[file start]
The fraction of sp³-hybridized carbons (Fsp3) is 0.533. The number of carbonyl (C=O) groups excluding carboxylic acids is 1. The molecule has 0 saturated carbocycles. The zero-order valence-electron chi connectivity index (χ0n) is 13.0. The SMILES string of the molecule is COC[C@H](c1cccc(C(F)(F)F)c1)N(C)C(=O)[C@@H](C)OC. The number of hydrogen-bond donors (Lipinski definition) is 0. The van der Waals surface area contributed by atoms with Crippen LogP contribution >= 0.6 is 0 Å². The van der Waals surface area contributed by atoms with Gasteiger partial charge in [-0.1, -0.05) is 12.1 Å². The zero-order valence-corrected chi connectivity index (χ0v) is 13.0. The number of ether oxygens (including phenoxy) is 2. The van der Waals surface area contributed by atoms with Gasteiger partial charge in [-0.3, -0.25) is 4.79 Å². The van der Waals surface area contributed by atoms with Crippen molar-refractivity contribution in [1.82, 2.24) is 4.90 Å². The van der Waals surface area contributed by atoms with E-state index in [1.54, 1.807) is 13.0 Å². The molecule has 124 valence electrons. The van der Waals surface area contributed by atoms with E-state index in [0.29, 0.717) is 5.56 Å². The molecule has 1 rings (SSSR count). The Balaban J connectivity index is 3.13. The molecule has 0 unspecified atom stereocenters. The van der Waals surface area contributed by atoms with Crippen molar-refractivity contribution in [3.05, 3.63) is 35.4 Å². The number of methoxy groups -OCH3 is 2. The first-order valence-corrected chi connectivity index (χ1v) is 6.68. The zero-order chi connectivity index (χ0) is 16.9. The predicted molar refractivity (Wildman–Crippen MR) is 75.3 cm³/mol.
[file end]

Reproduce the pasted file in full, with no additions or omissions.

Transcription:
The fraction of sp³-hybridized carbons (Fsp3) is 0.533. The number of carbonyl (C=O) groups excluding carboxylic acids is 1. The molecule has 0 saturated carbocycles. The zero-order valence-electron chi connectivity index (χ0n) is 13.0. The SMILES string of the molecule is COC[C@H](c1cccc(C(F)(F)F)c1)N(C)C(=O)[C@@H](C)OC. The number of hydrogen-bond donors (Lipinski definition) is 0. The van der Waals surface area contributed by atoms with Crippen LogP contribution >= 0.6 is 0 Å². The van der Waals surface area contributed by atoms with Gasteiger partial charge in [-0.1, -0.05) is 12.1 Å². The zero-order valence-corrected chi connectivity index (χ0v) is 13.0. The number of ether oxygens (including phenoxy) is 2. The van der Waals surface area contributed by atoms with Gasteiger partial charge in [-0.3, -0.25) is 4.79 Å². The van der Waals surface area contributed by atoms with Crippen molar-refractivity contribution in [1.82, 2.24) is 4.90 Å². The van der Waals surface area contributed by atoms with E-state index in [1.54, 1.807) is 13.0 Å². The molecule has 124 valence electrons. The van der Waals surface area contributed by atoms with E-state index in [0.29, 0.717) is 5.56 Å². The molecule has 1 rings (SSSR count). The Balaban J connectivity index is 3.13. The molecule has 0 unspecified atom stereocenters. The van der Waals surface area contributed by atoms with Crippen molar-refractivity contribution in [3.05, 3.63) is 35.4 Å². The number of methoxy groups -OCH3 is 2. The first-order valence-corrected chi connectivity index (χ1v) is 6.68. The zero-order chi connectivity index (χ0) is 16.9. The predicted molar refractivity (Wildman–Crippen MR) is 75.3 cm³/mol.